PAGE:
Whether it is religion, Confucianism, Hinduism or whatever, it is the ethical faith of a people that enables them to establish and maintain equally formidable justice systems and inculcate in their people through their institutions and culture the guilt, shame, or whatever core sanctions against crime and anarchy. It must always be remembered that punishment and its pain and stigma inhibit criminality and promote social harmony.

It is these values deeply embedded in officials and anointed power holders that force them to resign or even commit suicide if they are exposed. Japan is not Christian the way we profess we are but its justice system works efficiently. South Korea in the recent past packed off to prison two of its former presidents. When Richard Nixon resigned the US presidency after having been found to have wiretapped the opposition in the Watergate Hotel — that resignation affirmed the moral majesty of the American political system. Contrast this with an Erap, found guilty of plunder by our courts, who is immediately pardoned by a self-seeking and morally hobbled president.

Long, long ago, before the advent of Christ, the ancient Greeks formulated the ideals that would become the basis of politics and government. The philosopher Socrates prescribed the stringent rule that men must be both virtuous and excellent.

We have many excellent Filipinos, some in Congress, in the Judiciary and most of all, in the Executive. As is often our bane if not our curse, the forging of a nation is easily within our skills but we lack the will, the determination. What we often do not recognize is this will, this determination, is connected to the greatest determinant in human endeavor — morality, ethics, or whatever inchoate and ethereal spirit that revs our puny selves to fulfill the truest essence of our own humanity.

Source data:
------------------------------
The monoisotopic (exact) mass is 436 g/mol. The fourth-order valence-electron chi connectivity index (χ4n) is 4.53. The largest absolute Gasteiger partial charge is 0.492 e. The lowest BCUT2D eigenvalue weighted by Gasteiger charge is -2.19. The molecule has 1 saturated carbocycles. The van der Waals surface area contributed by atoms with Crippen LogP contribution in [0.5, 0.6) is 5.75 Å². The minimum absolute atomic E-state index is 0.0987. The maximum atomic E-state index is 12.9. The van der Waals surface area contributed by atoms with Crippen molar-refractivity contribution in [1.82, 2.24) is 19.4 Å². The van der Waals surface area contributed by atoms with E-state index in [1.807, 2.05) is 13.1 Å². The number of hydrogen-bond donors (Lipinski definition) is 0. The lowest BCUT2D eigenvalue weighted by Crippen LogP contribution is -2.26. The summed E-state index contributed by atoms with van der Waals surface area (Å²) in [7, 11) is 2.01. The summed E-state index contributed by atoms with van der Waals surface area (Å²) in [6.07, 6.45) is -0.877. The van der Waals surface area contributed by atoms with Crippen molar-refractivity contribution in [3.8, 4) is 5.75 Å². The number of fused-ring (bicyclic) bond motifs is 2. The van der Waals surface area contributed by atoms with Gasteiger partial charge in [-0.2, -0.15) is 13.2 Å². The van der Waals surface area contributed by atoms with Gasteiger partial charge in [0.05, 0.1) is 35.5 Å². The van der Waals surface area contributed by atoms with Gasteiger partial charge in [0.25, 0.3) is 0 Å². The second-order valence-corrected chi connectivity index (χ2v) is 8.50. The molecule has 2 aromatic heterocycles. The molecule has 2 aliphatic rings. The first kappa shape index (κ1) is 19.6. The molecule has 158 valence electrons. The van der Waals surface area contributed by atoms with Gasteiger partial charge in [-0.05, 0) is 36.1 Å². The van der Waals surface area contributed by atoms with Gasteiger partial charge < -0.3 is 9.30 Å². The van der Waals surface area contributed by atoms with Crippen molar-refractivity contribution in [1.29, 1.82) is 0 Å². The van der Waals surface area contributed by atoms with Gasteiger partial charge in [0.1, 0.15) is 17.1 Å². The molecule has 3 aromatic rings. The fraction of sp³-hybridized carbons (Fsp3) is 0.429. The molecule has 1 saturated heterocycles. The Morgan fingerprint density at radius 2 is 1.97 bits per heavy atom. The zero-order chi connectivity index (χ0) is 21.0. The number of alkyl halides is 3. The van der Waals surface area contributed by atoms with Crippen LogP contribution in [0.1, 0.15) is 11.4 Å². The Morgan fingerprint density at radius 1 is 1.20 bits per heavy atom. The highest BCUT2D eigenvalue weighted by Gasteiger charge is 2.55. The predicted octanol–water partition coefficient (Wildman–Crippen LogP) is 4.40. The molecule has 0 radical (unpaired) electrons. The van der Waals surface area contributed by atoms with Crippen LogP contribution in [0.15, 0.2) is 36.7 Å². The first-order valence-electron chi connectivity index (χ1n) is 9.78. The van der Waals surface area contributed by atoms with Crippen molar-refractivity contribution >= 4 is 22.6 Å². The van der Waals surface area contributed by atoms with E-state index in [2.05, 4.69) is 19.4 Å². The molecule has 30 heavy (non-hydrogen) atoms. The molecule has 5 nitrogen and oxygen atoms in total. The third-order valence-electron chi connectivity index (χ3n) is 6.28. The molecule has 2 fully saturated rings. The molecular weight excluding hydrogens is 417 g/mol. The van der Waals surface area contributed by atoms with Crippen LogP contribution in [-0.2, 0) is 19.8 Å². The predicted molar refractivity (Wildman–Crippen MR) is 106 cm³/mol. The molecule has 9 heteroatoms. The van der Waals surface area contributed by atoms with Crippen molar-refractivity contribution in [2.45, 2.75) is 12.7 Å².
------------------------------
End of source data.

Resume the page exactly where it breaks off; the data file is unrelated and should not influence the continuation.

Shoeshine lessons
MANO-A-MANO By Adel Tamano (The Philippine Star) Updated June 27, 2010 12:00 AM

Illustration by REY RIVERA

I’m 10 years old and I’m in my dad’s dressing room. I’m sitting on the floor shining 20 pairs of my father’s shoes. My father has a shoe fetish. He claims that it was the result of his wanting new shoes, which my grandfather couldn’t afford, for his high school graduation. (My mother disputes this tale as my father’s lame attempt to instill values but, as a child, I believed him.) So, after his bout with shoe poverty, he is now the proud owner of some of the world’s best and most expensive shoes. (His favorite brand was Bally.)

That was 1980 — my job was to keep all of my dad’s shoes bright and shiny. It was a job I relished because it was our time — a luxury when you have eight siblings — and the opportunity for him to pass on life lessons through the experience of shining shoes. These were some of his best pieces of advice, delivered wearing a ratty white undershirt and ugly shorts (the de rigueur pang-bahay or house clothes) of fathers in the Eighties):

1. Strive for excellence, even if it’s something as simple as shining shoes. Maybe it was because of his Islamic upbringing — the Koran preached excellence in all things — but my father hated half-hearted work. When you do something, do it well, even something as mundane as shining shoes. There was a technique and logic to it — remove the dust first with a brush or soft cloth; choose the proper color of shoe polish; don’t put too much, especially with the liquid waxes, because it will over stain and destroy the leather; only buff the shoes, using a top-quality horse hairbrush, when they are completely dry; shine even the parts that people will not see, because although they won’t know that you missed a spot, you will know that you didn’t complete the job. As a matter of fact, my father explained to me that the very best shoes were painstakingly handcrafted and it was the shoemaker’s meticulous care and desire for making something both utilitarian and beautiful that enabled him to make such wonderful shoes.